Read / write patterns often drive complexity in balancing consistency with performance.
- Immediate consistency or strong consistency uses locks to ensure all observers will see (or not see) updates however this has a demand on process cycles.
- Eventual consistency allows more immediate access to data however the results may not be current. Read heavy applications may favour this method for performance.
- Optimistic concurrency allows data writes without locks, the revision number pre-write is stored and when data is written if the revision number has changed the write operation will fail.
- Pessimistic concurrency is better suited to write-heavy applications as performance is likely to be better as a result of avoiding so many failed write operations.
- Last-write wins is a simpler method whereby as the name implies the last write operation will be successful.
- Sequential access efficiently reads data in a continuous range.
- Random access directly addresses data points by path or a hash code of the data.
Data queries may be simple (using a key to address data) or more complex involving correlations, filters, etc.
- Static schema relies on an explicit or fixed schema so all parties know how data is structured. A static schema supports complex queries and automation well. When querying large sets of data indexing can help however this can drive down performance.
- Dynamic schema also known as schema-less or NoSQL databases do not have a fixed schema instead saving data as key-value pairs. A dynamic schema can support greater flexibility by enabling fields to be added, changed and removed without worrying about schema mismatches. However dynamic schemas can struggle with more complex queries.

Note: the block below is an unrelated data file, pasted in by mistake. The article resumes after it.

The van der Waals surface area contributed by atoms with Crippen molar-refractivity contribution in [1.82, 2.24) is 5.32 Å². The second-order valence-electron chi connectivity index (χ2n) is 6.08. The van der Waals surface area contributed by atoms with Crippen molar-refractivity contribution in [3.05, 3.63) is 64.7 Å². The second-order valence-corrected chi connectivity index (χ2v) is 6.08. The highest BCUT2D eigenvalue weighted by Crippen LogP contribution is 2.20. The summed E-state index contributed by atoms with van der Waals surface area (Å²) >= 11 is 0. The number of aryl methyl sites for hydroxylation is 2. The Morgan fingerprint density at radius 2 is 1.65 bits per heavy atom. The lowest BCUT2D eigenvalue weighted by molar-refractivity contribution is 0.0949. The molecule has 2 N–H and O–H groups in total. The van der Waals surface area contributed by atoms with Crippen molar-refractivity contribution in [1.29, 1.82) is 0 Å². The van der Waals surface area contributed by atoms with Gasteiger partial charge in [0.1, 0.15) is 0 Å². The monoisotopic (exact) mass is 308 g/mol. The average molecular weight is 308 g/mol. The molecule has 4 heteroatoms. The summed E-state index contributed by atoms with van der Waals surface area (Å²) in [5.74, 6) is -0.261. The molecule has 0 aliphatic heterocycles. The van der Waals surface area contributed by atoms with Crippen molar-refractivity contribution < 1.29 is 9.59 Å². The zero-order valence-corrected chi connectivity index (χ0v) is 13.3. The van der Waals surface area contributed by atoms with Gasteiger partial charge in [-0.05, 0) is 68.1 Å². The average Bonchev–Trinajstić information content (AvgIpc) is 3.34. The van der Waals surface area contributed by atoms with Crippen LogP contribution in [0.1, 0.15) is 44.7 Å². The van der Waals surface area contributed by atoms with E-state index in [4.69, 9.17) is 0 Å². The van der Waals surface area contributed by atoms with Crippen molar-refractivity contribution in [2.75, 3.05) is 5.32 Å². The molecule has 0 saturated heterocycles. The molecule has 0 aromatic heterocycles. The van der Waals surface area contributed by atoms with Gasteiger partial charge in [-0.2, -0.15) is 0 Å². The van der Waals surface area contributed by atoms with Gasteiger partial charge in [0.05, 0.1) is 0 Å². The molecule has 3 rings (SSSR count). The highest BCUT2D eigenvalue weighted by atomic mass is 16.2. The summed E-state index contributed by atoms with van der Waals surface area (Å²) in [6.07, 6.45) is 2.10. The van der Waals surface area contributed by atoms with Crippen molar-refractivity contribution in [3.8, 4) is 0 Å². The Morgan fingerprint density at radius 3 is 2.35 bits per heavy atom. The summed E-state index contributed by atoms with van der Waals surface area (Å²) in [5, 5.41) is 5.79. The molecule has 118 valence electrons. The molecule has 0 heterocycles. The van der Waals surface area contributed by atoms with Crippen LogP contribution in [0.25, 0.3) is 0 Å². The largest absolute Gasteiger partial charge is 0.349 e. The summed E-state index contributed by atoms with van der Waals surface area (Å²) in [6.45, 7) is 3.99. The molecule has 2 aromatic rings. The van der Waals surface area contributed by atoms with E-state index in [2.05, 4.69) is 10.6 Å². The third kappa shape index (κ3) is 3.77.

Repetitive queries can be addressed by using a data cache such as Azure Redis Cache with a Time-To-Live (TTL) specified to quickly return results from memory.
When selecting an appropriate data storage solution consider:
- Combination of data stores – SQL may be best suited for transactional data, Blob storage for large binary files, DocumentDB for loosely structured data and Azure Search for indexing free-text files
- Keep data close to compute
- Cost drivers – performance vs. cost (hot vs. cold, standard vs. premium, etc.)
When evaluating data storage qualities consider:
- Reliability – LRS (3 local copies), GRS (additional 3 copies in a separate region), Azure SQL uses multiple active secondaries, consider reliability in your own solution
- Scalability – Data Sharding is a common practice for scaling data stores and providing multi-tenancy. Azure SQL Datbase Elastic Scale supports data sharding.